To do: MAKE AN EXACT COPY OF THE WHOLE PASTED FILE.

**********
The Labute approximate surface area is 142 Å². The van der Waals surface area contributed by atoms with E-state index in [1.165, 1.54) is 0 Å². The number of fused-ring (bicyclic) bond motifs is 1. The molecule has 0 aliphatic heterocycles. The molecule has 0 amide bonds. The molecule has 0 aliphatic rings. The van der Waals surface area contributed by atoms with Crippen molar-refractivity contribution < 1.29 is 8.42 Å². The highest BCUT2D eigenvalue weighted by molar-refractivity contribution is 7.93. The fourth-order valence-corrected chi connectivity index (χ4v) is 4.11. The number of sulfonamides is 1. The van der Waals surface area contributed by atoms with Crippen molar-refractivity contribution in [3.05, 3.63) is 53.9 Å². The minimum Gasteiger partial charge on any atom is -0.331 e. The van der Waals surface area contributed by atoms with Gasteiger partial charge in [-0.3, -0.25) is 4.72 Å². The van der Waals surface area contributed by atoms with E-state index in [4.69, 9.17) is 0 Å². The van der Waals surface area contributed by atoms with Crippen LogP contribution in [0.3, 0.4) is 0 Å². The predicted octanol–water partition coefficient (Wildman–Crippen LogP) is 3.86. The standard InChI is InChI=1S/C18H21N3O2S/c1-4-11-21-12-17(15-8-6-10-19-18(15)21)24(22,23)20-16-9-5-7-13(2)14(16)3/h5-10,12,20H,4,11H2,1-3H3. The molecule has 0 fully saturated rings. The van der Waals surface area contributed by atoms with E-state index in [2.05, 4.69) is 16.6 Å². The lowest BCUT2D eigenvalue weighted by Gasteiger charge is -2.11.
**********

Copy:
The Labute approximate surface area is 142 Å². The van der Waals surface area contributed by atoms with E-state index in [1.165, 1.54) is 0 Å². The number of fused-ring (bicyclic) bond motifs is 1. The molecule has 0 aliphatic heterocycles. The molecule has 0 amide bonds. The molecule has 0 aliphatic rings. The van der Waals surface area contributed by atoms with Crippen molar-refractivity contribution < 1.29 is 8.42 Å². The highest BCUT2D eigenvalue weighted by molar-refractivity contribution is 7.93. The fourth-order valence-corrected chi connectivity index (χ4v) is 4.11. The number of sulfonamides is 1. The van der Waals surface area contributed by atoms with Crippen molar-refractivity contribution in [3.05, 3.63) is 53.9 Å². The minimum Gasteiger partial charge on any atom is -0.331 e. The van der Waals surface area contributed by atoms with Gasteiger partial charge in [-0.3, -0.25) is 4.72 Å². The van der Waals surface area contributed by atoms with E-state index in [4.69, 9.17) is 0 Å². The van der Waals surface area contributed by atoms with Crippen LogP contribution in [0.3, 0.4) is 0 Å². The predicted octanol–water partition coefficient (Wildman–Crippen LogP) is 3.86. The standard InChI is InChI=1S/C18H21N3O2S/c1-4-11-21-12-17(15-8-6-10-19-18(15)21)24(22,23)20-16-9-5-7-13(2)14(16)3/h5-10,12,20H,4,11H2,1-3H3. The molecule has 0 fully saturated rings. The van der Waals surface area contributed by atoms with E-state index in [2.05, 4.69) is 16.6 Å². The lowest BCUT2D eigenvalue weighted by Gasteiger charge is -2.11.